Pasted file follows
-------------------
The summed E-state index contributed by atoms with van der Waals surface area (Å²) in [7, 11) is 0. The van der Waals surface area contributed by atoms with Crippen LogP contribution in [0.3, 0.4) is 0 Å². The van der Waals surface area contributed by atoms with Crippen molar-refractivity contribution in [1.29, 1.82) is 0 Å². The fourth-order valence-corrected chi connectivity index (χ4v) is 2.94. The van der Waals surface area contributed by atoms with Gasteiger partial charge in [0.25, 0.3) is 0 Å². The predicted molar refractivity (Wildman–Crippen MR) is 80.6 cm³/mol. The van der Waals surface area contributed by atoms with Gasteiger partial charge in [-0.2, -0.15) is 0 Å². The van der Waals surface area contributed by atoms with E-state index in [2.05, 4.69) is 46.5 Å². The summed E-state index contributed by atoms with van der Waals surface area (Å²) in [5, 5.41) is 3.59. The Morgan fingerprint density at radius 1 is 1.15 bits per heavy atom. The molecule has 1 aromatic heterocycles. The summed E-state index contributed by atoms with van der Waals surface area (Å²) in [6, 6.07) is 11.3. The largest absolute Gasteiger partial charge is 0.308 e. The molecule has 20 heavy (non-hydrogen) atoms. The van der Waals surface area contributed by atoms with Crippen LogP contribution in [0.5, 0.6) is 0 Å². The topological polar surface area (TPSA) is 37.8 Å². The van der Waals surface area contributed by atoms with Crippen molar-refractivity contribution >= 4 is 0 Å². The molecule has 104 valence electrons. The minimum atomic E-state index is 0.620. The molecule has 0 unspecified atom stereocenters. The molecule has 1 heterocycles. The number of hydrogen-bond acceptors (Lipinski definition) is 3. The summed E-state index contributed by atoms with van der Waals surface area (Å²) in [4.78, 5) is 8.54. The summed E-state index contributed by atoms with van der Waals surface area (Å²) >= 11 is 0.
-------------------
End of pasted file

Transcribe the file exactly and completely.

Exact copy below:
The summed E-state index contributed by atoms with van der Waals surface area (Å²) in [7, 11) is 0. The van der Waals surface area contributed by atoms with Crippen LogP contribution in [0.3, 0.4) is 0 Å². The van der Waals surface area contributed by atoms with Crippen molar-refractivity contribution in [1.29, 1.82) is 0 Å². The fourth-order valence-corrected chi connectivity index (χ4v) is 2.94. The van der Waals surface area contributed by atoms with Gasteiger partial charge in [0.25, 0.3) is 0 Å². The predicted molar refractivity (Wildman–Crippen MR) is 80.6 cm³/mol. The van der Waals surface area contributed by atoms with Gasteiger partial charge in [-0.2, -0.15) is 0 Å². The van der Waals surface area contributed by atoms with E-state index in [2.05, 4.69) is 46.5 Å². The summed E-state index contributed by atoms with van der Waals surface area (Å²) in [5, 5.41) is 3.59. The Morgan fingerprint density at radius 1 is 1.15 bits per heavy atom. The molecule has 1 aromatic heterocycles. The summed E-state index contributed by atoms with van der Waals surface area (Å²) in [6, 6.07) is 11.3. The largest absolute Gasteiger partial charge is 0.308 e. The molecule has 20 heavy (non-hydrogen) atoms. The van der Waals surface area contributed by atoms with Crippen LogP contribution in [0.5, 0.6) is 0 Å². The topological polar surface area (TPSA) is 37.8 Å². The van der Waals surface area contributed by atoms with Crippen molar-refractivity contribution >= 4 is 0 Å². The molecule has 104 valence electrons. The minimum atomic E-state index is 0.620. The molecule has 0 unspecified atom stereocenters. The molecule has 1 heterocycles. The number of hydrogen-bond acceptors (Lipinski definition) is 3. The summed E-state index contributed by atoms with van der Waals surface area (Å²) in [4.78, 5) is 8.54. The summed E-state index contributed by atoms with van der Waals surface area (Å²) >= 11 is 0.